This is an archived article that was published on sltrib.com in 2015, and information in the article may be outdated. It is provided only for personal research purposes and may not be reprinted.
No place on Earth looks like Bryce Canyon National Park.
There's no place with all those spires of red, pink and white rocks, called hoodoos. From the top of that canyon that gives the park its name, the hoodoos create what looks like mazes within mazes.
Hiking in Bryce Canyon isn't as daunting as it might look from one of the park's viewpoints, but taking day hikes there much like the scenery is different than what you'll find elsewhere.
Bryce Canyon is a mini-Grand Canyon most hikes start with a descent and end with an uphill climb. But the descents aren't as severe as what you'll find at the Grand Canyon and shouldn't deter you from hiking, so long as you know what you're getting into.
Plus, because Bryce Canyon sits at a high elevation (the visitors center sits at about 8,000 feet) it tends to be slightly cooler than Salt Lake City and Utah's other national parks, and a lot cooler than the Grand Canyon. You'll still need plenty of water.
Here are five great hikes in the park.
In 2013, The Tribune surveyed readers and found this was their favorite trail. It's easy to understand why. The 5.5-mile loop is actually a combination of three trails that offer the best of the park. There's a narrow canyon, arches and hoodoos galore. Start at the Navajo Loop Trail sign to begin the descent down switchbacks for the first mile. You may encounter a traffic jam of tourists on this area, called Wall Street for the way the trail winds through the pink, white and red cliffs and spires. Follow the signs to the Peekaboo Loop, taking the left (eastern) path so you make a clockwise loop. At 2.4 miles, you'll see The Windows holes high on the rock wall. Keep following the trail and then the signs to Queens Garden. The toughest part of the hike is the ascent back to the top. You'll gain 582 feet when the hike is finished. You can catch the shuttle or follow the rim trail back to the trailhead for the Navajo Loop.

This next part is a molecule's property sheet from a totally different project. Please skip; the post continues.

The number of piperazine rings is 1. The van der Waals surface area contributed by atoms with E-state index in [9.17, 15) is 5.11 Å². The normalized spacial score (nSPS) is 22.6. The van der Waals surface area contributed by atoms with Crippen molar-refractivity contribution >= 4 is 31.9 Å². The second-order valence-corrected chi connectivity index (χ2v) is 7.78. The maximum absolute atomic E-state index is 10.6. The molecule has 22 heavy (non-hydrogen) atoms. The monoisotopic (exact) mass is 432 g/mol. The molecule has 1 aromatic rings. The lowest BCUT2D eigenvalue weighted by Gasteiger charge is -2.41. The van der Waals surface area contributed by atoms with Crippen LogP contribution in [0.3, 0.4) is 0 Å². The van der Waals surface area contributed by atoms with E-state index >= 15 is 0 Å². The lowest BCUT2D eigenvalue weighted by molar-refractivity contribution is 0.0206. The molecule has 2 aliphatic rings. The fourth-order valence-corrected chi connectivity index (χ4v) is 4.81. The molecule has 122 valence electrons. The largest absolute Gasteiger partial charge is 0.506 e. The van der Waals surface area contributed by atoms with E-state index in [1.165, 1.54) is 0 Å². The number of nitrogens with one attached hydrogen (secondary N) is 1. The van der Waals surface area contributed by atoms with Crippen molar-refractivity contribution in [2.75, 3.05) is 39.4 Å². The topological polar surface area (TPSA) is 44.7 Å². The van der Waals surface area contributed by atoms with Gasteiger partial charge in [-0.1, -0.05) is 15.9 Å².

The Hat Shop
As if the hoodoos aren't impressive enough, sometimes they get even odder looking. They can be widest at the top, looking like a hat is sitting on their spires. The 3.7-mile roundtrip is part of the much larger backcountry trail system called the Under the Rim Trail. The hat shop itself is not marked by signs, so keep your eyes open. It sits on a steep slope 1.85 miles from Bryce Point.
Swamp Canyon Loop
The National Park Service calls this one of the lesser-known areas of the park and one of the greener. Firs and pines inhabit stretches of the hike. The south end of the 4.3-mile loop follows the Under the Rim Trail. Besides the trees and hoodoos, this hike also lets you spend some time with the geology of the Paunsaugunt Plateau. You'll descend and then climb 800 feet.
Bryce Canyon has arches and hoodoos. Why not bridges too? A horizontal rock connects itself to two, large spires to form Tower Bridge. From Sunrise Point, the trail is a 3-mile roundtrip. You will descend and then gain 950 feet. The trail is part of the larger Fairyland Loop.
Here's a good hike to end your day. That's because it's short, just 0.8 miles roundtrip with little elevation change. The best reason to hike this at the end of the day is because there's a waterfall and grotto at the end. According to the Park Service's website, Mormon Pioneers diverted water from the East Fork of the Sevier River to create an irrigation ditch at the cave. That has created a spectacular site, but is crumbling hoodoos in the stream. The trailhead is along State Road 12 away from the main body of the park, which may help you avoid crowds.